The article presents an analysis of expert interviews (N=13) based on the ideas of semiotic diagnostics. The interviews were conducted with Russian specialists in the fields of human genetics, medical genetics, and genomic medicine. The relevance of such diagnostics is due not only to the specificity of the above mentioned fields, which caused the emergence of new ideas about the role of the genome as a code and about the procedures of its editing, but also to the essence of social and humanitarian assessment of innovation, expressed in the finding of differences in the images of the present and the future, which all actors of the sphere of new technologies use. The aim of the study is to find out how experts look at the growth of the popularity of genetics, how they describe the expectations and requests from the government and society, what problems, in their opinion, they face in the development of scientific knowledge in Russia. In analyzing the data, the following main topics were highlighted: uncertainty; government support and regulation; the professional community problems; ethical limitations and responsibility to patients; expectations, fears and prejudices of people. The problem of uncertainty is one of the key issues for the current stage of knowledge about human genome. Experts note that it is impossible to foresee the long-term consequences of the use of genetic technologies, but this does not mean that research activities should be suspended. According to experts, the problem of uncertainty is solved through cautious and thoughtful actions of specialists, who are guided by the values of scientific knowledge and professional ethics. The government’s interest in the results of genetic research plays a controversial role. On the one hand, government support measures (such as financial, administrative) are being improved; on the other hand, excessive regulation of scientific activities appears, while many issues remain unresolved in terms of their legal regulation. In addition, experts have described problems that arise in the scientific and medical communities. Experts see the emergence in the scientific and organizational field of participants who monopolize resources through cooperation with the government as a process that will lead to restrictions on the free dissemination of scientific knowledge. There is also a problem in the academic community at the level of interaction with doctors who do not work with genetic data and are not ready to accept new diagnostic and treatment methods. Experts call ethical limitations and responsibility to patients the main principles of their work. In the experts’ statements, professional ethics is a working self-regulatory mechanism that warns against ill-considered actions. Finally, experts note that people are not ready to introduce genetic technologies into their everyday lives. This is partly due to the consumer attitude toward new services in the field of medical genetics, as far as people expect quick and clear answers and results from it; partly due to unfounded fears and myths, visualized in contemporary culture, about the danger of everything related to genetics. Thus, scientific knowledge about genes collides with different collective ideas, interests, fears, political and ideological attitudes, which ultimately affects scientists themselves.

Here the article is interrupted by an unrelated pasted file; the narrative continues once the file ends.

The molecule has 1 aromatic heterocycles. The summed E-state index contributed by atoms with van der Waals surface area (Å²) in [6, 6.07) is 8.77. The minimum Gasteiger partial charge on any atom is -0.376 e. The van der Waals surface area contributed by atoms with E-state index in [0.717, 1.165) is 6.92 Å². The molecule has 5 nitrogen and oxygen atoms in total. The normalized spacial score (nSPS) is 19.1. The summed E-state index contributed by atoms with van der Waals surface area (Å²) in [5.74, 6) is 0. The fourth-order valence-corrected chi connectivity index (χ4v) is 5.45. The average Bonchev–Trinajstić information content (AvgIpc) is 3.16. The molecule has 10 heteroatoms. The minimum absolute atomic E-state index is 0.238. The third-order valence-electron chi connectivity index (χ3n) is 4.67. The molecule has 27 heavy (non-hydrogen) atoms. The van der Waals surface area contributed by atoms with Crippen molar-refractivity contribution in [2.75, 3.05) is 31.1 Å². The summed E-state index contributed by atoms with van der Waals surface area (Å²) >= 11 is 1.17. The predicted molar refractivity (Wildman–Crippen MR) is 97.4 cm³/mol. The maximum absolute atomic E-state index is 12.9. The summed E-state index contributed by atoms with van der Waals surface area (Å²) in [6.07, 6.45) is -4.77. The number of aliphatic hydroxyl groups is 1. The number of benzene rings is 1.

A fundamental problem of search of sense in the Universe is under consideration in the article. The application of such notions as sense, sign, signal to the biological (non-linguistic) processes what is a main problem of biosemiotics is discussed as well. The epistemological analysis of the concept of Umwelt coined by Jakob von Uexküll is made and its significance for the modern advances in epistemology, in cognitive science and in the theory of complex adaptive systems is demonstrated. A man in his cognitive, sense-making activity is considered in aspect of the universal evolutionary process together with the realm of living nature. It is shown that on the basis of achievements of biosemiotics, a possibility of search of new ways of integration of natural scientific and humanitarian knowledge is glimmered.